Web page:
Meditate in many languages with UCLA’s Mindful Awareness Research Center
Translations of free guided meditations available in 15 languages, with more to come
Guided meditations can be a helpful way to begin or sustain a mindfulness practice. Now, whether you speak Armenian, Mandarin, Farsi, Tagalog, Korean, Hindi, Russian or American Sign Language, you can find guided meditations in your language at UCLA’s Mindful Awareness Research Center (MARC).
Thanks to funding from CalHOPE and the Federal Emergency Management Agency, MARC’s guided meditations are now available in 14 languages, in addition to English.
“We were in a great position to help because we have a program called Training in Mindfulness Facilitation, a teacher training program that we've done for 11 years, and we've actually had participants in that program from all over the world, speaking many different languages,” says MARC’s associate director, Marvin Belzer, PhD, adding that graduates of the program helped create the translations. “So it was easy to say yes. And, of course, we were also very excited about it.”
The guided meditations available through the MARC website and on the free UCLA Mindful app range in length from three minutes to 19 minutes. They include basic breathing and body-scan meditations, a “loving kindness” meditation to generate compassion and a meditation for working with difficult physical or emotional sensations.
Focused on the present moment
Guided meditations can be useful for people new to mindfulness meditation, a practice that helps cultivate the ability to “pay attention to present-moment experiences with openness and curiosity and a willingness to be with what is,” according to Diana Winston, PhD, director of mindfulness education at MARC.
In the simplest terms, mindfulness meditation is the practice of focusing on something real, but something that isn’t too complicated, Dr. Belzer says, such as the feeling of the breath moving in and out, sensations in the hands or feet, or ambient sounds. The aim is to place nonjudgmental attention on the object of focus, and when you notice the mind has wandered — which it will, this is normal — to gently guide your attention back to the chosen focus.
For novices, it’s often hard to sit still and stay connected to the present moment for more than a few seconds — the mind quickly wanders and you’re making a shopping list or thinking about what you’ll have for lunch. Hearing the voice of a teacher can be helpful for maintaining focus.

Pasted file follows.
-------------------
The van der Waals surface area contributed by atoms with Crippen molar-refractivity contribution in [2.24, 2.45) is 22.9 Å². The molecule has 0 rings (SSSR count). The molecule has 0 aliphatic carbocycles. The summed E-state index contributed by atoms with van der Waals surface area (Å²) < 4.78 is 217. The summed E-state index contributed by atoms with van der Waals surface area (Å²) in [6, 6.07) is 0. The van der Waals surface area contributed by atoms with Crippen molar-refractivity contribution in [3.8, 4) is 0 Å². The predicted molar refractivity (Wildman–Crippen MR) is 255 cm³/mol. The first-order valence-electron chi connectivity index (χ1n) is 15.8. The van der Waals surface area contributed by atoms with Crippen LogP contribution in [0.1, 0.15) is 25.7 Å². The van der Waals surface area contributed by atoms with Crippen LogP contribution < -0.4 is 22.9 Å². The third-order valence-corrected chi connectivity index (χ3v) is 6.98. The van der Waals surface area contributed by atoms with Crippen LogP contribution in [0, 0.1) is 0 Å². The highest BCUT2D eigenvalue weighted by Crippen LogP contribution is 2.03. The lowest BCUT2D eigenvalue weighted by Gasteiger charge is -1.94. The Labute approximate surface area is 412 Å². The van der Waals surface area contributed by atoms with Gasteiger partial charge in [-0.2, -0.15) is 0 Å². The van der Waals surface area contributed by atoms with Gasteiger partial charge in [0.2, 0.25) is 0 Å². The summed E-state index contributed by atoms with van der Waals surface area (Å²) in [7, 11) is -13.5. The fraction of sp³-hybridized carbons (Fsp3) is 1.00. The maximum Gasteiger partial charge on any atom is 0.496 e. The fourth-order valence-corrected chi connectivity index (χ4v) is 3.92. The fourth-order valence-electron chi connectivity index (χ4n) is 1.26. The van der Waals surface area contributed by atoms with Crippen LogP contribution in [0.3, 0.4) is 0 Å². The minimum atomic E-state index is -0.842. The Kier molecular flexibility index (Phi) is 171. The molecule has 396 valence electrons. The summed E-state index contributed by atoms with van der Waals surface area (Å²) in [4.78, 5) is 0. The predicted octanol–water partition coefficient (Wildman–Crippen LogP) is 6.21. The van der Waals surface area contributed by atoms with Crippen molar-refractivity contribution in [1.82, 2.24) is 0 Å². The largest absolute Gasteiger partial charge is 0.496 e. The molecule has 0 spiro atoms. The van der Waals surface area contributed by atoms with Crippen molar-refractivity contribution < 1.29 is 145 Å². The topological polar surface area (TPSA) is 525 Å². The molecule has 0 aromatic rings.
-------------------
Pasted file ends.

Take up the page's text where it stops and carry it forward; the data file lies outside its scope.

But guided mediations are far from the only way to practice mindfulness, Dr. Belzer notes.
We have the ‘natural capacity’
“We would encourage people to use the app if it’s useful, but if you begin to notice that you are bored or you kind of know what they’re going to say or, for whatever reason, you feel like you don’t need it, pay attention to that,” he says. “Because you don’t actually need it. You can do the same thing on your own. And it’s not a matter of following some instructions perfectly. It’s much more doable than that.
“It can be helpful to have someone guiding you,” he continues, “but it can also be helpful not to have someone guiding you, where you’re just remembering to tune into your breath.”
Besides the traditional seated meditation most often depicted in popular culture, there are also standing and walking meditations. MARC offers introductory mindful awareness classes that also include eating meditations.
Mindfulness is a natural capacity all human beings have, Dr. Belzer says: an ability to be aware of what’s happening in our experience.
“Not only do you not have to stop thinking, you also don’t have to create something new. Just by being a conscious human being, you are mindful,” he says. “In meditation, we can refine and develop this. But it’s not that meditation creates mindfulness; it just helps deepen and refine it.”
No matter what language you speak.
Learn more about the guided meditations offered by the UCLA Mindful Awareness Research Center.